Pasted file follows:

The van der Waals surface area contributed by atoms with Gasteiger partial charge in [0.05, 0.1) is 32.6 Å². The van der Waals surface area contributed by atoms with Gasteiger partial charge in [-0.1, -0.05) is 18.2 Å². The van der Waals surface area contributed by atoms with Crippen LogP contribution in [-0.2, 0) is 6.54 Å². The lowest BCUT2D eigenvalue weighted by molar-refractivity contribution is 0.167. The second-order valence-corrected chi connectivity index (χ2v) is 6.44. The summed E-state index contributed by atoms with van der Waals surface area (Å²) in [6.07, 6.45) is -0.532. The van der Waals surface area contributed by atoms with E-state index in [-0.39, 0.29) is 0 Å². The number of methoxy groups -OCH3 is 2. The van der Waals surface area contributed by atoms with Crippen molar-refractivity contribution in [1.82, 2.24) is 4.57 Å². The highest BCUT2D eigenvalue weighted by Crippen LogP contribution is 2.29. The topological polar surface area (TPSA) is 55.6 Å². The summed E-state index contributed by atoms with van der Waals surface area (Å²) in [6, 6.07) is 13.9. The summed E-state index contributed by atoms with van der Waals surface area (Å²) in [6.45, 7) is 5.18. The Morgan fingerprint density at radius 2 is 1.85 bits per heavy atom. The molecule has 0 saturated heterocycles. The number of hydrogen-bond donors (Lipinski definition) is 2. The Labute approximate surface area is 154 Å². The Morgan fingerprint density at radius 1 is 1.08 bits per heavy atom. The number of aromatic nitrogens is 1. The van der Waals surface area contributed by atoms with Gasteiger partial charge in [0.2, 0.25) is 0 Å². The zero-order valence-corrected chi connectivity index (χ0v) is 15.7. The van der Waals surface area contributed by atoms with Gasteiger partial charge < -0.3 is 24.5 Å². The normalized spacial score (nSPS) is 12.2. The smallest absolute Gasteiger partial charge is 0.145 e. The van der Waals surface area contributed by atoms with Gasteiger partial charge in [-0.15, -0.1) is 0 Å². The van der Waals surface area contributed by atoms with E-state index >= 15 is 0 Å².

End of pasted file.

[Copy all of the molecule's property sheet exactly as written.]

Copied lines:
The van der Waals surface area contributed by atoms with Gasteiger partial charge in [0.05, 0.1) is 32.6 Å². The van der Waals surface area contributed by atoms with Gasteiger partial charge in [-0.1, -0.05) is 18.2 Å². The van der Waals surface area contributed by atoms with Crippen LogP contribution in [-0.2, 0) is 6.54 Å². The lowest BCUT2D eigenvalue weighted by molar-refractivity contribution is 0.167. The second-order valence-corrected chi connectivity index (χ2v) is 6.44. The summed E-state index contributed by atoms with van der Waals surface area (Å²) in [6.07, 6.45) is -0.532. The van der Waals surface area contributed by atoms with E-state index in [-0.39, 0.29) is 0 Å². The number of methoxy groups -OCH3 is 2. The van der Waals surface area contributed by atoms with Crippen molar-refractivity contribution in [1.82, 2.24) is 4.57 Å². The highest BCUT2D eigenvalue weighted by Crippen LogP contribution is 2.29. The topological polar surface area (TPSA) is 55.6 Å². The summed E-state index contributed by atoms with van der Waals surface area (Å²) in [6, 6.07) is 13.9. The summed E-state index contributed by atoms with van der Waals surface area (Å²) in [6.45, 7) is 5.18. The Morgan fingerprint density at radius 2 is 1.85 bits per heavy atom. The molecule has 0 saturated heterocycles. The number of hydrogen-bond donors (Lipinski definition) is 2. The Labute approximate surface area is 154 Å². The Morgan fingerprint density at radius 1 is 1.08 bits per heavy atom. The number of aromatic nitrogens is 1. The van der Waals surface area contributed by atoms with Gasteiger partial charge in [0.2, 0.25) is 0 Å². The zero-order valence-corrected chi connectivity index (χ0v) is 15.7. The van der Waals surface area contributed by atoms with Gasteiger partial charge < -0.3 is 24.5 Å². The normalized spacial score (nSPS) is 12.2. The smallest absolute Gasteiger partial charge is 0.145 e. The van der Waals surface area contributed by atoms with Gasteiger partial charge in [-0.15, -0.1) is 0 Å². The van der Waals surface area contributed by atoms with E-state index >= 15 is 0 Å².